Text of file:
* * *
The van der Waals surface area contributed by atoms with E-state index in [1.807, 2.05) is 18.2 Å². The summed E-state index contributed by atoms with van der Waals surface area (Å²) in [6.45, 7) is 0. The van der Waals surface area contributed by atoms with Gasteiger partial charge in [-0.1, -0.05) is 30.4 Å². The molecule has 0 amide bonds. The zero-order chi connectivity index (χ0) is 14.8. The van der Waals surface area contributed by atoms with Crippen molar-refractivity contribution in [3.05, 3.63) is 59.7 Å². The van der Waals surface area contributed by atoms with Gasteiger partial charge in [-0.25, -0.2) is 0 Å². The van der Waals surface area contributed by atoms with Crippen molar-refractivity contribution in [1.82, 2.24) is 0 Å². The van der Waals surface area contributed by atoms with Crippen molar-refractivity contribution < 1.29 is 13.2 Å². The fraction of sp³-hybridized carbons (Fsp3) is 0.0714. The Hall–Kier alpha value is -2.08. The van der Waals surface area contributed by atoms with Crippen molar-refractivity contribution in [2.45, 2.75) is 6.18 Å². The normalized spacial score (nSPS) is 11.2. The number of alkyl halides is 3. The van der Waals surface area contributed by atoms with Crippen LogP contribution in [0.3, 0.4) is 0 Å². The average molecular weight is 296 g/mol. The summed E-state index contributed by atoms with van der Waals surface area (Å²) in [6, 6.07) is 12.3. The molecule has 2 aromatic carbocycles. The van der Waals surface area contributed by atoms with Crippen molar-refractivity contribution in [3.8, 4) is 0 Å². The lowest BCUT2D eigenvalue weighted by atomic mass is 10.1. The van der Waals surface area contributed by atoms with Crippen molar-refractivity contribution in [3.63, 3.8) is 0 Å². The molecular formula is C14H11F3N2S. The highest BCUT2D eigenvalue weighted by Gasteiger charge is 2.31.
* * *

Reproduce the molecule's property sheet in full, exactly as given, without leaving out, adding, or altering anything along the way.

The van der Waals surface area contributed by atoms with E-state index in [1.807, 2.05) is 18.2 Å². The summed E-state index contributed by atoms with van der Waals surface area (Å²) in [6.45, 7) is 0. The van der Waals surface area contributed by atoms with Gasteiger partial charge in [-0.1, -0.05) is 30.4 Å². The molecule has 0 amide bonds. The zero-order chi connectivity index (χ0) is 14.8. The van der Waals surface area contributed by atoms with Crippen molar-refractivity contribution in [3.05, 3.63) is 59.7 Å². The van der Waals surface area contributed by atoms with Gasteiger partial charge in [-0.25, -0.2) is 0 Å². The van der Waals surface area contributed by atoms with Crippen molar-refractivity contribution in [1.82, 2.24) is 0 Å². The van der Waals surface area contributed by atoms with Crippen molar-refractivity contribution < 1.29 is 13.2 Å². The fraction of sp³-hybridized carbons (Fsp3) is 0.0714. The Hall–Kier alpha value is -2.08. The van der Waals surface area contributed by atoms with Crippen molar-refractivity contribution in [2.45, 2.75) is 6.18 Å². The normalized spacial score (nSPS) is 11.2. The number of alkyl halides is 3. The van der Waals surface area contributed by atoms with Crippen LogP contribution in [0.3, 0.4) is 0 Å². The average molecular weight is 296 g/mol. The summed E-state index contributed by atoms with van der Waals surface area (Å²) in [6, 6.07) is 12.3. The molecule has 2 aromatic carbocycles. The van der Waals surface area contributed by atoms with Crippen molar-refractivity contribution in [3.8, 4) is 0 Å². The lowest BCUT2D eigenvalue weighted by atomic mass is 10.1. The van der Waals surface area contributed by atoms with Crippen molar-refractivity contribution in [3.63, 3.8) is 0 Å². The molecular formula is C14H11F3N2S. The highest BCUT2D eigenvalue weighted by Gasteiger charge is 2.31.